Cron jobs on Kerberized NFS

Jurjen Bokma

November 2013, last updated: november 2019


How to give a cron job access to an NFS share that is protected by Kerberos.

Table of Contents

We have a system where $HOME is on NFS, protected by Kerberos. When the user logs in, they type a password, and obtain Kerberos credentials - a ticket, giving access to $HOME. But when cron starts a job for the user, it doesn't type a password. So access to $HOME is denied to cron jobs.

We can give cron access to $HOME by creating a keytab file. This keytab is worth a password in that whoever can read it can do anything the user could do to $HOME.

  1. In the case of Heimdal Kerberos:

    apprentice@host:~$ ktutil --keytab=/tmp/keytab.krb-username add -p krb-username --enctype=aes256-cts-hmac-sha1-96 --kvno=1

    Or in the case of MIT Kerberos:

    apprentice@host:~$ ktutil
    ktutil:  add_entry -password -p p123456 -k 1 -e aes256-cts-hmac-sha1-96
    Password for p123456@MYDOMAIN>COM: 
    ktutil:  write_kt /tmp/keytab.p123456
    ktutil:  quit
    jurjen@haytabo:~$ ls -trl /tmp/keytab.p123456
    -rw------- 1 apprentice apprentice 80 Nov 11 11:15 /tmp/keytab.p123456

    In either case, you will be asked for a password (twice with Heimdal). If you mistype, you will not receive a warning, but the keytab won't work.

  2. Don't put the keytab in $HOME if $HOME is what it unlocks!

    Ensure tight permissions on the keytab. It can be used as a password after all.

  3. Destroy any existing credentials:

    apprentice@host:~$ kdestroy

    ... before trying to use the keytab for Kerberos authentication.

    With Heimdal:

    apprentice@host:~$ kinit -t /tmp/keytab.krb-username krb-username ls $HOME

    Or with MIT:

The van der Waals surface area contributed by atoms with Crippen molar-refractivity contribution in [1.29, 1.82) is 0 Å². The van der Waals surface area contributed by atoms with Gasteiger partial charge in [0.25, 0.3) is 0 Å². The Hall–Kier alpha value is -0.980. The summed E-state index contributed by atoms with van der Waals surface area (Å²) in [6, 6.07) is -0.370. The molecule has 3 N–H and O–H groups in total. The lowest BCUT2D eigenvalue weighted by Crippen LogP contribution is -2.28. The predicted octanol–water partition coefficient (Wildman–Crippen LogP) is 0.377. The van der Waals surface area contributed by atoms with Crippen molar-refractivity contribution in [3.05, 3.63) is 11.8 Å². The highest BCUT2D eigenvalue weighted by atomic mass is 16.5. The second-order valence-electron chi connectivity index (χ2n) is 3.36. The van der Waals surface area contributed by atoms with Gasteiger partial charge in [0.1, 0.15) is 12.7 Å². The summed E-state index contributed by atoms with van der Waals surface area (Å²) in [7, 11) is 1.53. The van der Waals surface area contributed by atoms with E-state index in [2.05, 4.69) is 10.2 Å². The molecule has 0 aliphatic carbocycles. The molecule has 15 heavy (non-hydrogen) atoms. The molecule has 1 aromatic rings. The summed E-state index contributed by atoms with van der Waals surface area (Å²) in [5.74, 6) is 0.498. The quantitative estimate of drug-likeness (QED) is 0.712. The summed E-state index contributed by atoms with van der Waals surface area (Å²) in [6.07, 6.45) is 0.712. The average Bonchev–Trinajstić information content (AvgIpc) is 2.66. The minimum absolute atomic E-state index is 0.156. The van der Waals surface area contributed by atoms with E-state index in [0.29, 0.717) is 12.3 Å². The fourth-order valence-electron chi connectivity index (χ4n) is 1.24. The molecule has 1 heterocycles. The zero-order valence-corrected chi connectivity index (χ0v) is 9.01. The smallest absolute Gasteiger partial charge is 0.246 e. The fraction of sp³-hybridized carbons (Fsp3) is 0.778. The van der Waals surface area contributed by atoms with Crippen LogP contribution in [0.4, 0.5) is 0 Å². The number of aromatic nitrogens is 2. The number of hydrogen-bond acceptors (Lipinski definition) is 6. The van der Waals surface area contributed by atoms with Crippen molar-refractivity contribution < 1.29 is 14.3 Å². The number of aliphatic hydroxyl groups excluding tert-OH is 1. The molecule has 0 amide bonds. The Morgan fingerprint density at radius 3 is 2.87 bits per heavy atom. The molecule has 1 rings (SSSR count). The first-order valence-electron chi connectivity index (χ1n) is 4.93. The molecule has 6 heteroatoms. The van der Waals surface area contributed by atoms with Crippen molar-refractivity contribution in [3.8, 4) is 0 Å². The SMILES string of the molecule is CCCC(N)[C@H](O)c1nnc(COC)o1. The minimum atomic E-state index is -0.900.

apprentice@host:~$ kinit -kt /tmp/keytab.p123456  p123456
    apprentice@host:~$ ls -l $HOME

  4. Heimdal offers this:

    * *  * * *  kinit -t /tmp/keytab.krb-username krb-username

    I.e. runs as a child of kinit.

    With MIT, this construction is impossible. Instead, the kinit command must be inside the script.


    You cannot do this:

    * *  * * *  kinit -t /tmp/keytab.krb-username krb-username < $HOME/myinput > $HOME/myoutput

    ... because if you did, cron would start a shell, arrange the redirection of stdin and stdout, and only then would it start kinit. Thus, the shell would wait for I/O forever, lacking permission, and never get to the kinit part. It doesn't matter that kinit would later proceed to get the very permission its parent is waiting for. It just never gets to that point. To make matters worse, cron would start many of these processes, and none would ever finish.

    Permission on $HOME is only available to kinit itself and its children. So you have to arrange the redirection inside itself.


Although Active Directory is 'case agnostic', it may be necessary here to use the precise principal name that is in the AD LDAP. So not 'Krb-Username' if AD thinks it is 'KRB-USERNAME'.